It Takes Guts

One of our AusPen customers recently shared with me his ‘aha moment’, his point of no return in his decision to look for an alternative to disposable plastic pens. He had seen a photograph of a deceased, partly-decomposed albatross that had a plastic marker lodged in his stomach.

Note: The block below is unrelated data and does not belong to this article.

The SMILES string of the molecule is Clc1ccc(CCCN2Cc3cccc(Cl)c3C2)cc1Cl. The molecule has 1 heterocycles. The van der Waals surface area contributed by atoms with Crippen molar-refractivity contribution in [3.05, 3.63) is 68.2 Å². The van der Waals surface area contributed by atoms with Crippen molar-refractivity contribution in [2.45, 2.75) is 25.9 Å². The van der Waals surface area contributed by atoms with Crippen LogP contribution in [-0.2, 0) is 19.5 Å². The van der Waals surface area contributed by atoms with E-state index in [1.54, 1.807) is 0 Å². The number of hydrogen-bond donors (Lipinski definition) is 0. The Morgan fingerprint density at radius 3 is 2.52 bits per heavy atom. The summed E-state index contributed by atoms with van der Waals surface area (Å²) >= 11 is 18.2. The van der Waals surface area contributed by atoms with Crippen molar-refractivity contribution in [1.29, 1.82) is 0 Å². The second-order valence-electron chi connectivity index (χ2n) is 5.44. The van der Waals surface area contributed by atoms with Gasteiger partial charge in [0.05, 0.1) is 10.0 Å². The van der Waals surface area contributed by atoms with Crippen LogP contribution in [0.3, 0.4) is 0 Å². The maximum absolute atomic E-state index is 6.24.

[caption id="attachment_388" align="alignleft" width="300" caption="Credit: Chris Jordan"][/caption] [caption id="attachment_389" align="alignleft" width="300" caption="Credit: Chris Jordan"][/caption] Confused albatross birds are feeding their young brightly colored plastic from the pacific garbage patch, thousands of miles away from land. Wow. The photographs are startling and mind-boggling. The message from the photographs is overwhelming and depressing. But this 4th grade teacher of resource use and conservation felt compelled to take action and move away from disposable plastic markers. This act reminded me of the following quotation from Adlin Sinclair: “You are the embodiment of the information you choose to accept and act upon. To change your circumstances you need to change your thinking and subsequent actions.” Chris Jordan’s photographs of dead albatross chicks show a vast array of colourful plastics in the birds’ guts, from cigarette lighters to golf balls to water bottle caps. For a visual experience that will not leave you, check out the Message from the Gyre by Chris Jordan:

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